Published in: on April 1, 2008 at 7:30 am  Leave a Comment  



3 1/2 Stars

More of Rincewind and the Luggage!  As far as Discworld characters go, Rincewind is not my favorite, so why am I reading all the Rincewind books at once?  Well I got an omnibus from the Science Fiction Book Club called Rincewind the Wizzard, which has the first four Rincewind-centered Discworld books.  It was sitting on my bookshelf for a while–since I had already read three of the four books, I was in no particular hurry to reread them, but it was something I was planning to do eventually.  Then I rented from the library the fifth Rincewind book, which makes mention of the chaos of Rincewind’s previous adventures, many details of which I could not remember, so I decided to go back for a refresher.

Anyway …. Sourcery is the story of an eighth son of an eighth son of an eighth son, who is by definition a source of magic, AKA sourcerer.  His extraordinary power sends the Disc all bonky and threatens to really mess things up, and it falls on the shoulders of hapless Rincewind to stop the sourcerer and save the Disc.  Hilarity ensues.


Published in: on March 22, 2008 at 9:36 am  Leave a Comment  

The Light Fantastic


3 Stars

Rincewind is back! This book is a direct sequel to The Color of Magic, perhaps the only direct sequel in the entire Discworld lexicon. This time Rincewind, Twoflower and the Luggage race across the Disc trying to stop it from crashing into a giant red star. Actually, Rincewind, as per usual, just tries to stay alive, while everyone around him goes crazy about the star. In the process we meet interesting characters and experience satirical adventure. Hilarity ensues.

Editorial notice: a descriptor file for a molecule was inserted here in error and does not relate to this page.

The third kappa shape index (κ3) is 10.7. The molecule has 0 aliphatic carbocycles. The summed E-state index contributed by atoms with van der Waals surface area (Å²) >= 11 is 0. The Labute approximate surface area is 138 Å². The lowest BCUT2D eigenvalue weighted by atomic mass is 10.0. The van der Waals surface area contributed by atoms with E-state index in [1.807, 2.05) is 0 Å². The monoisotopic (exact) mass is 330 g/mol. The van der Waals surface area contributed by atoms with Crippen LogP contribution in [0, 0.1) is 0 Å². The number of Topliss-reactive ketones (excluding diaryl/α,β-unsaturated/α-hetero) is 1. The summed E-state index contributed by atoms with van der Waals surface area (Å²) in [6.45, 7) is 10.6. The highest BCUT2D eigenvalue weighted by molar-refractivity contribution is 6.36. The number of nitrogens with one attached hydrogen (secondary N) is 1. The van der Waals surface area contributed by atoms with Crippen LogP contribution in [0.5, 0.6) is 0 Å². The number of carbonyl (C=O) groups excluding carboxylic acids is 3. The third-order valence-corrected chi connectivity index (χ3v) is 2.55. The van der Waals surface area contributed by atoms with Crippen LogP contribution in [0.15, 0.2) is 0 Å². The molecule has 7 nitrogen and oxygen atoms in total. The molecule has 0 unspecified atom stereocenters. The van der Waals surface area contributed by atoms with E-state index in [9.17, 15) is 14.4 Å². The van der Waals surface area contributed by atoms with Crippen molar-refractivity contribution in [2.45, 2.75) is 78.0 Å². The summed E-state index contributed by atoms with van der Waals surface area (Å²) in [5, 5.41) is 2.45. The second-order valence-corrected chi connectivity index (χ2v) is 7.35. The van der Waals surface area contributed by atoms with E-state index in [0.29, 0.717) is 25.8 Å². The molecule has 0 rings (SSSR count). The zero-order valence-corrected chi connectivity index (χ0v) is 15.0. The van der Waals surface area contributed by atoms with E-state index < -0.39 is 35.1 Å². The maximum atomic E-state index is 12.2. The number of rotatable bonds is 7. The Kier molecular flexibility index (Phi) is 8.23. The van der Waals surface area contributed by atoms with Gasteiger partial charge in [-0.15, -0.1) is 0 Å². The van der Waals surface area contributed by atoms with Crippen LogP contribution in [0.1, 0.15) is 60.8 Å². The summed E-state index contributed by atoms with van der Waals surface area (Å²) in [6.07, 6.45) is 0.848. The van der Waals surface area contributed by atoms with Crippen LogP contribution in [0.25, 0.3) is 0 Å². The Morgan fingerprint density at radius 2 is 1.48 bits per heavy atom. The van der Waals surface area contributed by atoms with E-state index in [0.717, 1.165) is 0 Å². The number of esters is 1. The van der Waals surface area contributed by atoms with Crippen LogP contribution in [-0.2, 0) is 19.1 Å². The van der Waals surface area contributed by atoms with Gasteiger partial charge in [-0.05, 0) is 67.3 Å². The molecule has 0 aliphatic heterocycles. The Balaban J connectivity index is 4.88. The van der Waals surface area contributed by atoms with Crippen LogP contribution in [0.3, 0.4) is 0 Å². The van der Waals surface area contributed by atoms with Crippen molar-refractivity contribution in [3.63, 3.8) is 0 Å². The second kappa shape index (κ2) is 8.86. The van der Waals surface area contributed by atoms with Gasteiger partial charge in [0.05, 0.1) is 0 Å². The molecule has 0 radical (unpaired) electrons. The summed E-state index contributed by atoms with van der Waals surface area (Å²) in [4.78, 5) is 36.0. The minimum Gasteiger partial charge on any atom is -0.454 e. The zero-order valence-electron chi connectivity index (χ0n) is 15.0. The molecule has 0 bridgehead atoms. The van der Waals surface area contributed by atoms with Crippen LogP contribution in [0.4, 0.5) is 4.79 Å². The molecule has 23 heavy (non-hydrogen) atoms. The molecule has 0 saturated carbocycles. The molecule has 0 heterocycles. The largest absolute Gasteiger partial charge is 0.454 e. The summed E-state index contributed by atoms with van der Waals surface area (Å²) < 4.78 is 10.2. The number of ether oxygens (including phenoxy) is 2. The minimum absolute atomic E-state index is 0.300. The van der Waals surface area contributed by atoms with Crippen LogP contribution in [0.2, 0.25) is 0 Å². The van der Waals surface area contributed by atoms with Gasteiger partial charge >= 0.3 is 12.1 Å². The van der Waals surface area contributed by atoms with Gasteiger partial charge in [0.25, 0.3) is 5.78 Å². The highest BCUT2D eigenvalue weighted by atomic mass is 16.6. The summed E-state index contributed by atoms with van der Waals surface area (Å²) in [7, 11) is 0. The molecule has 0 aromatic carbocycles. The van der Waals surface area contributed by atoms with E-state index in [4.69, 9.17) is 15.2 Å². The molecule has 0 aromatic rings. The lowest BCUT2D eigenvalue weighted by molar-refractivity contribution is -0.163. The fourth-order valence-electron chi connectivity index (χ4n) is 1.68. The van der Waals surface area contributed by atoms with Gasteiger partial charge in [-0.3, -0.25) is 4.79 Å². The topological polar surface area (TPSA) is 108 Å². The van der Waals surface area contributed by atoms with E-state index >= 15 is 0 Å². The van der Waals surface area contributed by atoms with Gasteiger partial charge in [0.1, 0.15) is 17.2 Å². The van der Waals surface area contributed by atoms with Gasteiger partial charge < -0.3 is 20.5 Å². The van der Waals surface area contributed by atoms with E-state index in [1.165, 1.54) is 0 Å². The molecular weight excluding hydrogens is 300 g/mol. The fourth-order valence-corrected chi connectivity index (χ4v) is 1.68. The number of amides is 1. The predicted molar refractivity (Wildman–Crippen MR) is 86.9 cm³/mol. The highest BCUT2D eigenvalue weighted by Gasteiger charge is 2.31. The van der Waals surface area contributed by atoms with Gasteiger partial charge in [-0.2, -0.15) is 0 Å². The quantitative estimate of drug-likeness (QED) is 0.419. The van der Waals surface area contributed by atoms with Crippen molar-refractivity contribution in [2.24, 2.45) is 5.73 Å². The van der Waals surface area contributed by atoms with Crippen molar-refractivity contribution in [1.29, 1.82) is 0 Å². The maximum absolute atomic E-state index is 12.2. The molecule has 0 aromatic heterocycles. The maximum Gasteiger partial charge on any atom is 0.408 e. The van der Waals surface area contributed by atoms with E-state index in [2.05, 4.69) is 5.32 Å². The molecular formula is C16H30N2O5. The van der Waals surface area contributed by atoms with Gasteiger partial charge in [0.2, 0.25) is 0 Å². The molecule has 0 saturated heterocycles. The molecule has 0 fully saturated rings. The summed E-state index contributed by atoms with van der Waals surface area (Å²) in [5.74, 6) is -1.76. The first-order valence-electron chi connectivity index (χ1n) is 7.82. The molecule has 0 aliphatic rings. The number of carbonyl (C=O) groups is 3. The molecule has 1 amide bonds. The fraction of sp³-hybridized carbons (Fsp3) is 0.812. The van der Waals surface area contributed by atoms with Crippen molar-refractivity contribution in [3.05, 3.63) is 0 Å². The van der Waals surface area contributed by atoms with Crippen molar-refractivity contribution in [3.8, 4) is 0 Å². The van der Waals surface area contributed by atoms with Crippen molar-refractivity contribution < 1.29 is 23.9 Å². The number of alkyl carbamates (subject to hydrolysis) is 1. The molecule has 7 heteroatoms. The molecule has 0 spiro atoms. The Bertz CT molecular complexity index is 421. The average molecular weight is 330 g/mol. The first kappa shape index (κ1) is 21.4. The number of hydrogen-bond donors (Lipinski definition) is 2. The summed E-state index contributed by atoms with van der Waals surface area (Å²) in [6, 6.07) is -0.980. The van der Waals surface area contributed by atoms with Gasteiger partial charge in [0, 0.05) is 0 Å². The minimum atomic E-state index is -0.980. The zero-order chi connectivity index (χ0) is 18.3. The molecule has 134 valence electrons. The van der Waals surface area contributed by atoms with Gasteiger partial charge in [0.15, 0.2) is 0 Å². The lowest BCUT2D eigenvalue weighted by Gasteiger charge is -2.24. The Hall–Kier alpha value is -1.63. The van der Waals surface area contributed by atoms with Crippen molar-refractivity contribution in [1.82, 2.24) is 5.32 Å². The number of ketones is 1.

Published in: on March 20, 2008 at 9:43 am  Leave a Comment  

The Colour of Magic


3 Stars

I am in the middle of a crazy Discworld kick.  Normally after two or three, I get sick of the style and stop reading them for a year.  But now I have read, like, six in a row and I am still going strong.  It’s weird.

The Colour of Magic is the first entry in the Discworld series, and this reading of it for me is actually a re-reading.  The story features Rincewind, an untalented wizard and practicing coward who has an uncanny ability to stay alive.  He meets friends and escapes enemies and has all sorts of adventures–like any Discworld book, the plot isn’t really important.  The first time I read this book, I absolutely loved it.  This time I only liked it. It’s not that TCOM is any worse now than it was back then, it is just that the newer books in the series are often better, so in comparison…

Oh, well.  It is still a fun book to read and a good introduction to the series.


Published in: on March 18, 2008 at 9:24 am  Leave a Comment  

Crazy Lady


3.5 Stars